Think irregular cliff coastlines, still grey-blue lochs, and untamed Highland hills. Then picture film festivals, medieval castles, and tucking into hearty traditional food by a fireplace in a city pub. It’s no wonder that Scotland attracted over 150 million visits in 2019.
The best of both worlds; Scotland offers romantic, remote adventures and cultural city breaks. Whether you want to go on a winter walk in the Highlands or visit Edinburgh Castle – Scotland invites tourism with open arms. But, with all these options, you may wonder, what are the best places to visit in Scotland? We’ve got you covered.
Best Places to Visit in Scotland: Edinburgh
The cultural darling and capital of Scotland, Edinburgh is an obvious addition to this list. Between the medieval atmosphere of its Old Town, the history of Edinburgh Castle, and the abundance of hospitality venues – Edinburgh is easily one of the best places to visit in Scotland.
Things to do in Edinburgh
You will never be short on things to do in Edinburgh. Consider Arthur’s Seat, Calton Hill (coined ‘Athens of the North’), the Scott Monument, and Castle Rock if you want to chase viewpoints.
For history lovers, Edinburgh Castle is a clear choice. There are plenty of museums to explore, including the National Museum of Scotland and The Writers’ Museum. Bobby, the West Highland dog, is also a local historical icon. Visitors can learn more about Bobby and his story at Greyfriars Kirk.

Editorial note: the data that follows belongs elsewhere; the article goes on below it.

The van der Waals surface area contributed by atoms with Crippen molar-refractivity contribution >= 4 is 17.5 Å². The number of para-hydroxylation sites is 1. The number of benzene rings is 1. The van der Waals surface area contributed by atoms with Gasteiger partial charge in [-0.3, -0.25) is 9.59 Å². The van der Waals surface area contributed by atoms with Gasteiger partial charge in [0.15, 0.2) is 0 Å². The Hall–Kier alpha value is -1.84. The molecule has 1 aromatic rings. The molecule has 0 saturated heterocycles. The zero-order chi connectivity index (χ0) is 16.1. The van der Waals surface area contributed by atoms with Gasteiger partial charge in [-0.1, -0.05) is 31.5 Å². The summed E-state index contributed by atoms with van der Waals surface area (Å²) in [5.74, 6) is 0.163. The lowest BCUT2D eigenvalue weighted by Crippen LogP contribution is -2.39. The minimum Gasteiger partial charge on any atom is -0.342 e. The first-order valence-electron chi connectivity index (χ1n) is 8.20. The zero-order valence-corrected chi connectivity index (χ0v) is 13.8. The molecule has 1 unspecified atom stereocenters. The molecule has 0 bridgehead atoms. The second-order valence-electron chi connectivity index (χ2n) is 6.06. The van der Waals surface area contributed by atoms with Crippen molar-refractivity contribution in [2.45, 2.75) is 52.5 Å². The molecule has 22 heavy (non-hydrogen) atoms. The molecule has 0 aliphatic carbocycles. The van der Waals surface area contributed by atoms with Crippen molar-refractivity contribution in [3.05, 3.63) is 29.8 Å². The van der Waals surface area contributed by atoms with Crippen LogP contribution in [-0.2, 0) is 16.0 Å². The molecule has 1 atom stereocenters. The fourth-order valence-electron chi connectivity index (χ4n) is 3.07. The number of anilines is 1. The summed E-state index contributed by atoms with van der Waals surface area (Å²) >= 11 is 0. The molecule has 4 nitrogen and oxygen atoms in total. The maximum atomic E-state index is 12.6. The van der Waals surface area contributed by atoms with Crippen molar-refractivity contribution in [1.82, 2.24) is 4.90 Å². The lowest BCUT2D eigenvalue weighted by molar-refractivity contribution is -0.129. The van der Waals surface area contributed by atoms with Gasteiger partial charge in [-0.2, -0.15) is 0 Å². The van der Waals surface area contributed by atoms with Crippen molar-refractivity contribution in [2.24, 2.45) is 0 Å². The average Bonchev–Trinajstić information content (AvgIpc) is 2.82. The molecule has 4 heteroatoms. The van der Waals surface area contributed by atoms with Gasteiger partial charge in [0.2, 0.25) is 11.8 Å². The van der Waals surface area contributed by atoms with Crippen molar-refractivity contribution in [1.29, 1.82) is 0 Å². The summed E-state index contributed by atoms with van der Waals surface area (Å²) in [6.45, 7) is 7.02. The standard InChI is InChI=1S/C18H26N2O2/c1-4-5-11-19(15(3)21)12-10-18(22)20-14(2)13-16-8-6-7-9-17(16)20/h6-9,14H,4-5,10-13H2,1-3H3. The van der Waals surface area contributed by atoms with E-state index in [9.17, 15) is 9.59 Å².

To wine and dine, The Sheep Heid Inn offers food and history. Since 1360, the Inn has prided itself on ‘serving Scottish pub food and real ale for over 600 years’. Although, for Michelin dining, you should head to The Kitchin, Condita, or The Scran & Scallie.
Best Places to Visit in Scotland: Inverness
While Edinburgh is the Scottish capital, Inverness is often referred to as the ‘capital of the Highlands’. An ideal place to base yourself to enjoy city comforts but with proximity to the Highlands, Inverness is one of Scotland’s best places to visit.
Things to do in Inverness
Inverness’ most famous attraction is probably Loch Ness, famed to be home to the mystical ‘Loch Ness Monster’. If you want to visit the Loch, you can book a tour or visit independently by car or public transport. While monster sightings are not guaranteed, the Loch has beautiful waterside walks.
For a darker experience of local history, Inverness is also near the Culloden Battlefield – where thousands lost their lives at the final battle of the Jacobite Rising. Visitors can pay their respects and learn more about the battle at the Culloden Visitor Centre. For more central historical experiences, the Abertarff House lived through the Jacobite Rising on Church Street in Inverness. Thought to be ‘the oldest house in Inverness’, Abertarff House offers a time-capsule immersion into 16th century Scotland.
If medieval history is more your thing, Urquhart Castle and Inverness Castle are good places to explore from Inverness. And, for retail therapy, look no further than the Inverness Victorian Market, which you can enjoy completely protected from the elements since it’s fully indoors.
Best Places to Visit in Scotland: Glasgow
Known as Scotland’s largest city, Glasgow has a reputation for grit and cultural buzz. Home to multiple art galleries, Glasgow Cathedral, and many specialist museums, Glasgow’s attractions make it one of the best places to visit in Scotland.